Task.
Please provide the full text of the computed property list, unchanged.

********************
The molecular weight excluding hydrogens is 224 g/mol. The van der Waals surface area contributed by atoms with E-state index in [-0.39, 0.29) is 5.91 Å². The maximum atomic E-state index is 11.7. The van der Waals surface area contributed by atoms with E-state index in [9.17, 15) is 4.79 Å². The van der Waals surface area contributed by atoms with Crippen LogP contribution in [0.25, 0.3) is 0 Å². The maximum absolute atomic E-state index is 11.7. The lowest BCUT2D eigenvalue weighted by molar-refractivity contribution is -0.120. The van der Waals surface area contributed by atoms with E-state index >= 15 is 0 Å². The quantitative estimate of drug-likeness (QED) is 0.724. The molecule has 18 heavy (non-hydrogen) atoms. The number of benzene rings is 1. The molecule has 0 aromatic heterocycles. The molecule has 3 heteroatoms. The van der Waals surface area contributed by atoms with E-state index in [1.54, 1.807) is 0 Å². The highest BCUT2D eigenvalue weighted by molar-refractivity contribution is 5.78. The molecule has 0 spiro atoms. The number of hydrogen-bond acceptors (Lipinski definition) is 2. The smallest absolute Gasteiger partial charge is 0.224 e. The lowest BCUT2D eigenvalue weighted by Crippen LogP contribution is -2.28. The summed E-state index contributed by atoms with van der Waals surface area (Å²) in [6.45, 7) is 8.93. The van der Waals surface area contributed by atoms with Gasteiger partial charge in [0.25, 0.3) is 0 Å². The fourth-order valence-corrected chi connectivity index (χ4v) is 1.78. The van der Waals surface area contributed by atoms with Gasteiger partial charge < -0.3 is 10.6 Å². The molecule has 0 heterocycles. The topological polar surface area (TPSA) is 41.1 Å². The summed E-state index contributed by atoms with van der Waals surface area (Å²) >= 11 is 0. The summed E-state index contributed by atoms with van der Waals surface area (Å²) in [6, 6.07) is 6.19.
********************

The molecular weight excluding hydrogens is 224 g/mol. The van der Waals surface area contributed by atoms with E-state index in [-0.39, 0.29) is 5.91 Å². The maximum atomic E-state index is 11.7. The van der Waals surface area contributed by atoms with E-state index in [9.17, 15) is 4.79 Å². The van der Waals surface area contributed by atoms with Crippen LogP contribution in [0.25, 0.3) is 0 Å². The maximum absolute atomic E-state index is 11.7. The lowest BCUT2D eigenvalue weighted by molar-refractivity contribution is -0.120. The van der Waals surface area contributed by atoms with E-state index >= 15 is 0 Å². The quantitative estimate of drug-likeness (QED) is 0.724. The molecule has 18 heavy (non-hydrogen) atoms. The number of benzene rings is 1. The molecule has 0 aromatic heterocycles. The molecule has 3 heteroatoms. The van der Waals surface area contributed by atoms with E-state index in [1.54, 1.807) is 0 Å². The highest BCUT2D eigenvalue weighted by molar-refractivity contribution is 5.78. The molecule has 0 spiro atoms. The number of hydrogen-bond acceptors (Lipinski definition) is 2. The smallest absolute Gasteiger partial charge is 0.224 e. The lowest BCUT2D eigenvalue weighted by Crippen LogP contribution is -2.28. The summed E-state index contributed by atoms with van der Waals surface area (Å²) in [6.45, 7) is 8.93. The van der Waals surface area contributed by atoms with Gasteiger partial charge in [0.25, 0.3) is 0 Å². The fourth-order valence-corrected chi connectivity index (χ4v) is 1.78. The van der Waals surface area contributed by atoms with Gasteiger partial charge < -0.3 is 10.6 Å². The molecule has 0 heterocycles. The topological polar surface area (TPSA) is 41.1 Å². The summed E-state index contributed by atoms with van der Waals surface area (Å²) >= 11 is 0. The summed E-state index contributed by atoms with van der Waals surface area (Å²) in [6, 6.07) is 6.19.